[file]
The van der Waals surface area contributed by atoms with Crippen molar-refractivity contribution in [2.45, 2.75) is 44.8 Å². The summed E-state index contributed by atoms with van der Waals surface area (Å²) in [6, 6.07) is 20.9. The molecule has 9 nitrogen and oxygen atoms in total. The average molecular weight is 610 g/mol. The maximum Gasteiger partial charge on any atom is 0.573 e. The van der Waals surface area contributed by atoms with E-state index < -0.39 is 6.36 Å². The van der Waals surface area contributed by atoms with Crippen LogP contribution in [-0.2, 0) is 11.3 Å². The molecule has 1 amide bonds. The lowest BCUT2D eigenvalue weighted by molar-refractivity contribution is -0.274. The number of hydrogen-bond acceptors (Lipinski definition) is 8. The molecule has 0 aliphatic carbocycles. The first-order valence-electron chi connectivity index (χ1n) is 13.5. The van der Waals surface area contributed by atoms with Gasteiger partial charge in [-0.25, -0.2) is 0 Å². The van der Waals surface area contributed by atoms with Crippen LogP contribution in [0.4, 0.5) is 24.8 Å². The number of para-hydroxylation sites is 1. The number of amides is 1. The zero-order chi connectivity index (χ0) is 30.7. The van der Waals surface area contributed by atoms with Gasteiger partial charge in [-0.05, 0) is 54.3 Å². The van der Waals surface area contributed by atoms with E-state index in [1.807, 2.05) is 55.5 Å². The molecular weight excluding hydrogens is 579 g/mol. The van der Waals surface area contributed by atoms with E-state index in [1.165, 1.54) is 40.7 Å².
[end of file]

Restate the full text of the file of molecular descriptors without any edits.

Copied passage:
The van der Waals surface area contributed by atoms with Crippen molar-refractivity contribution in [2.45, 2.75) is 44.8 Å². The summed E-state index contributed by atoms with van der Waals surface area (Å²) in [6, 6.07) is 20.9. The molecule has 9 nitrogen and oxygen atoms in total. The average molecular weight is 610 g/mol. The maximum Gasteiger partial charge on any atom is 0.573 e. The van der Waals surface area contributed by atoms with E-state index < -0.39 is 6.36 Å². The van der Waals surface area contributed by atoms with Crippen LogP contribution in [-0.2, 0) is 11.3 Å². The molecule has 1 amide bonds. The lowest BCUT2D eigenvalue weighted by molar-refractivity contribution is -0.274. The number of hydrogen-bond acceptors (Lipinski definition) is 8. The molecule has 0 aliphatic carbocycles. The first-order valence-electron chi connectivity index (χ1n) is 13.5. The van der Waals surface area contributed by atoms with Gasteiger partial charge in [-0.25, -0.2) is 0 Å². The van der Waals surface area contributed by atoms with Crippen LogP contribution in [0.4, 0.5) is 24.8 Å². The number of para-hydroxylation sites is 1. The number of amides is 1. The zero-order chi connectivity index (χ0) is 30.7. The van der Waals surface area contributed by atoms with Gasteiger partial charge in [-0.05, 0) is 54.3 Å². The van der Waals surface area contributed by atoms with E-state index in [1.807, 2.05) is 55.5 Å². The molecular weight excluding hydrogens is 579 g/mol. The van der Waals surface area contributed by atoms with E-state index in [1.165, 1.54) is 40.7 Å².